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Thread: Peavey Prosys 112 - Has hum and low signal output - Need Advise

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    Peavey Prosys 112 - Has hum and low signal output - Need Advise

    Hello everyone! I have a Peavey Prosys 112 powered PA speaker. It has a slight hum and very low signal output. When I connect the output to another amp,the signal is a little louder, but the hum is still there. I contacted Peavey, and they emailed me the schematic. I done a lot of voltage testing, but all seems good. I'm kinda stumped at this point. I haven't check any of crossover network yet. It's so hard to access it. It's mounted on the inside top of the cabinet. And I would have to remove the woofer to get to it. Any advise will be greatly appreciated!

    I can email the schematic to anyone that wants it.
    Coop
    Attached Files Attached Files
    Last edited by CoopDaKill; 04-13-2017 at 01:56 AM.

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    Supporting Member The Dude's Avatar
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    If you can just post the schematic here, you'll likely get more help.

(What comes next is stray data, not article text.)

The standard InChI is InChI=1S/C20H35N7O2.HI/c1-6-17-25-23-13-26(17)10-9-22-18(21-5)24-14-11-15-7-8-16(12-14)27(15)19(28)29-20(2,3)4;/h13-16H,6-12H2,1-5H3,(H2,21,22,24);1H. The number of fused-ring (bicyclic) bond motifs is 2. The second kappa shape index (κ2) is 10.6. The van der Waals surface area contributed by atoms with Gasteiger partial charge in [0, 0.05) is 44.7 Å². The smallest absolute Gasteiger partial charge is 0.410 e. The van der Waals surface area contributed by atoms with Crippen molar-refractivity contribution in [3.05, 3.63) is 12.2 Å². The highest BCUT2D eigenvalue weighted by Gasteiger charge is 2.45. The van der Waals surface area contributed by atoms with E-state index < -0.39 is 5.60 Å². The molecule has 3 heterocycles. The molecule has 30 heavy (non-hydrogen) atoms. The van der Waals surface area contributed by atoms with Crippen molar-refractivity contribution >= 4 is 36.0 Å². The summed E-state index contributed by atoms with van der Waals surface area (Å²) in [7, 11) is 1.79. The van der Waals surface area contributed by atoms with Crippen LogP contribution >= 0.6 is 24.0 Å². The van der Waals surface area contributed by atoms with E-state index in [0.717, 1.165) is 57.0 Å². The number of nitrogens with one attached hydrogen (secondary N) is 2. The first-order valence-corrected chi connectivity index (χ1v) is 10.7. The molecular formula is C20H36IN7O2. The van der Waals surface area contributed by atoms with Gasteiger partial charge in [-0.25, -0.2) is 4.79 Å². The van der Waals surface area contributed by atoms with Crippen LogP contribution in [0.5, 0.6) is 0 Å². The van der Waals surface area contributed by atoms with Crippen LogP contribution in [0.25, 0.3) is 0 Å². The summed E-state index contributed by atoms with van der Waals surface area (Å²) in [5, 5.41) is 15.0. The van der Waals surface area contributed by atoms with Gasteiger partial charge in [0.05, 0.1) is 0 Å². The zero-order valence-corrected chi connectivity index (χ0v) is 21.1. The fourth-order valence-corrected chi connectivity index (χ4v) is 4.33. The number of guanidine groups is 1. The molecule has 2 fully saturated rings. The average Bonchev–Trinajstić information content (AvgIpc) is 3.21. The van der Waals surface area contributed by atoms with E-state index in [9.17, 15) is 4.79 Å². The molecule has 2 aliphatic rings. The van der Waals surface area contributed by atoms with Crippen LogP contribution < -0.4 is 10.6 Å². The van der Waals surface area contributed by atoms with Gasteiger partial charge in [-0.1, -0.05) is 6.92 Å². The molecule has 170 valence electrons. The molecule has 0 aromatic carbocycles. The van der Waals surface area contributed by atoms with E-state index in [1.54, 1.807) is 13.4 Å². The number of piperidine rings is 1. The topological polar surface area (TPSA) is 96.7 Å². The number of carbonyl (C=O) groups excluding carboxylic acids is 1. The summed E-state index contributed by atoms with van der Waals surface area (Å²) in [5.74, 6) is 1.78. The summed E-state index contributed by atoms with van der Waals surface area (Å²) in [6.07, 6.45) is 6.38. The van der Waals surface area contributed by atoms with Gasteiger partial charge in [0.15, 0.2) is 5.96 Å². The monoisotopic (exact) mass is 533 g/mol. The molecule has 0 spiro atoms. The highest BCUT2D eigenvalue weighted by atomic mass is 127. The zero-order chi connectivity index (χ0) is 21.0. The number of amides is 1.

“Yeah, well, you know, that’s just, like, your opinion, man.”

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    Right on. Thanks for chiming in. I just uploaded the PDF, above. This unit has the same power amp section as the Peavey 300 CH. I'm going to double check my voltage readings tomorrow.

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    Supporting Member The Dude's Avatar
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    My first thought would be a problem with +&-16V. Have you checked those supplies?
    “Yeah, well, you know, that’s just, like, your opinion, man.”

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    Finally got a chance to test voltages again. On the input board, on C1, I got +0.4v (should be +15v), C2 is -16.9v. I changed these two caps and got basically the same readings. Should I go back and check power supply again? Thanks

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    On the power board, I checked voltages at the connector that goes to the input board. I got +15.5v on the red wire (normal), but I got -26.6v on the white wire (should be -16v) ???